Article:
A week before the Draft, Budenholzer went to Schlenk’s office and told him he was all in. But, because coaches are still judged on their won-loss record, it was no shock that Budenholzer still argued for keeping Millsap, the Hawks’ remaining All-Star and his best all-around player last season.

“And Tony (also) wants to win,” Schlenk said. “He doesn’t want to go through this. But I would just constantly say, ‘listen. You guys won (43) games. You want to win (43) games again?’ I get this will be painful. Believe me, the first four games, I’m sitting up there miserable.”

It leaves Budenholzer to focus on what has been the team’s strength since he got there — a strength that gave former Hawks’ assistant coach Kenny Atkinson a shot at the top job in Brooklyn — player development. It is a mantra of the coaches in Atlanta that everyone, no matter how long they’ve been in the league, can get better. The proof, ironically, is in the deals that many former Hawks have gotten from other teams, from Millsap’s big contract with Denver to Tim Hardaway, Jr.’s $72 million deal with the New York Knicks.

This is a town that understands, and craves a championship, and that there’s a price to winning a championship. And sometimes you have to take a step back.”

Hawks CEO Steve Koonin

“Organizationally, this is the way we’re organized now, and this gives us the best chance going forward to have a chance in Atlanta to have success,” Budenholzer said. “I’m passionate about coaching. I love coaching. But I’m passionate about everything. And I think, I believe in our ownership, I believe in all the changes we’ve made and what we’re doing going forward.”

The Hawks opened their new practice facility, the Emory Sports Medicine Complex, last week. The $50 million complex, about 15 minutes northeast of downtown, will house the front offices and medical staff, with space for a P3 facility in the building. Several players trained at the original P3 in California over the past few offseasons.

The team is also building an arena in nearby College Park that will open in 2019-20 for its new G League team. For now, that team – the Erie Bayhawks – is playing in Pennsylvania this season and next.

Meanwhile, the $192.5 million renovation of Philips Arena will continue through the season. The lower concourse is being broken up, with the single wall of suites on one side of the building now being broken up. The 15 “bunker suites” and other seating that were state of the art when the building opened in 1999 have fallen victim to the times and the current state of the team. The Hawks plan to create “future seating” in their building — theatre seats, loge seats — they went to Las Vegas and found that pool events at casino hotels are now driving up to 20 percent of revenues there.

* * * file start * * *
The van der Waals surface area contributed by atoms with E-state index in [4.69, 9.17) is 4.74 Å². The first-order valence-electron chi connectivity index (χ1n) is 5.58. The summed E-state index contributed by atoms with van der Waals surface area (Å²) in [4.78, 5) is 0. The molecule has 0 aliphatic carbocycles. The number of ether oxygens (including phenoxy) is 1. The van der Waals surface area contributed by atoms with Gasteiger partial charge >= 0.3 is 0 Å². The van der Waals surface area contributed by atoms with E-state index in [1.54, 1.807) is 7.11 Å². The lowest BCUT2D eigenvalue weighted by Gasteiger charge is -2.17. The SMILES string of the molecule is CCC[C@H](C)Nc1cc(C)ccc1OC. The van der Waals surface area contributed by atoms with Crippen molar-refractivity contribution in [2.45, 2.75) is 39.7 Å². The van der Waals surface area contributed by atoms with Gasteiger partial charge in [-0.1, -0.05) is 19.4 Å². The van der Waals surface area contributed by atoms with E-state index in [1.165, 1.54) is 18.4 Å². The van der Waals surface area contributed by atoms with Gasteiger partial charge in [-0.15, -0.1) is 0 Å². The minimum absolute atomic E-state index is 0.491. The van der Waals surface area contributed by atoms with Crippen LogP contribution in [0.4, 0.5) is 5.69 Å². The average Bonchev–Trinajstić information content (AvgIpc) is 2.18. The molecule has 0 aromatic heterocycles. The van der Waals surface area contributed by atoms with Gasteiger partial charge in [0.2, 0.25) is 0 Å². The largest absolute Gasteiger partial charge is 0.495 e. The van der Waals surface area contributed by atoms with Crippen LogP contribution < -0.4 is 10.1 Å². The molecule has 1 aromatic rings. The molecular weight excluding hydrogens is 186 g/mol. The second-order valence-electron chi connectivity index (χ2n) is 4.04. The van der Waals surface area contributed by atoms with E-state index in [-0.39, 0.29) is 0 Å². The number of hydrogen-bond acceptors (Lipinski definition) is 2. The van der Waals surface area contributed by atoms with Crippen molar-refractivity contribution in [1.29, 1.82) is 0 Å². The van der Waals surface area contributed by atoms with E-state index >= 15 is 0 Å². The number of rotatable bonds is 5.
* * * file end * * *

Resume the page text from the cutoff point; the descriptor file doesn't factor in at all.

There won’t be pools at Philips. It’s the thinking outside of the traditional game-presentation box that the Hawks hope will make games more than just about winning and losing.

“This is entertainment,” Koonin said. “The line between entertainment and sports is more blurred than it’s ever been before. So we’ve got Run the Jewels playing at halftime. We’ve got every minute programmed, no different than HBO or TNT … and we’re young. People understand. This is a town that understands, and craves a championship, and that there’s a price to winning a championship. And sometimes you have to take a step back. We’ve been in the playoffs for 10 years. We’ve had a lot of success. We have not gotten our goal yet.”

A renovated Philips will be part of a renovated complex — “it’s not often that you have a 35-acre hole in the ground in downtown Atlanta,” Ressler said that includes Philips Arena and the Falcons’ new stadium, Mercedes-Benz Stadium — and will, everyone in the city seems to hope, sometime soon include “The Gulch,” an undeveloped parcel of land that is chopped up by railroad tracks and looks as bad as the name sounds.

But renovations, to be done well, must be done right the first time — measure twice, cut once, and all that. Ressler — in Riyadh and Abu Dhabi Thursday, Atlanta on Friday — has learned he must slow his own roll and accept the down year or two that awaits.

“Winning a championship, winning 60 games, would be great — and, actually, preferable,” Ressler said. “But, to us, it’s a package. The idea of building a practice facility and refurbishing the arena and sending a message to your fan base that you’re trying to go in the right directions, I personally believe all are required. It’s not one of the three. Frankly, what we’ve learned is, if you just try to show people oh, we’re redoing the arena and we’re building the practice facility, and we’re bringing the G League team in, but we’re not focusing on both our payroll and the team on the court, you lose.

“So, to me, you’ve got to send a clear message: we’re all of the above. And, we are … my wife (actress Jami Gertz) likes to say ‘don’t be so competitive.’ Everything’s competitive … but our view is, you’ve got to send a message that the franchise is going in the right direction.”

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Longtime NBA reporter, columnist and Naismith Memorial Basketball Hall of Famer David Aldridge is an analyst for TNT. You can e-mail him here, find his archive here and follow him on Twitter.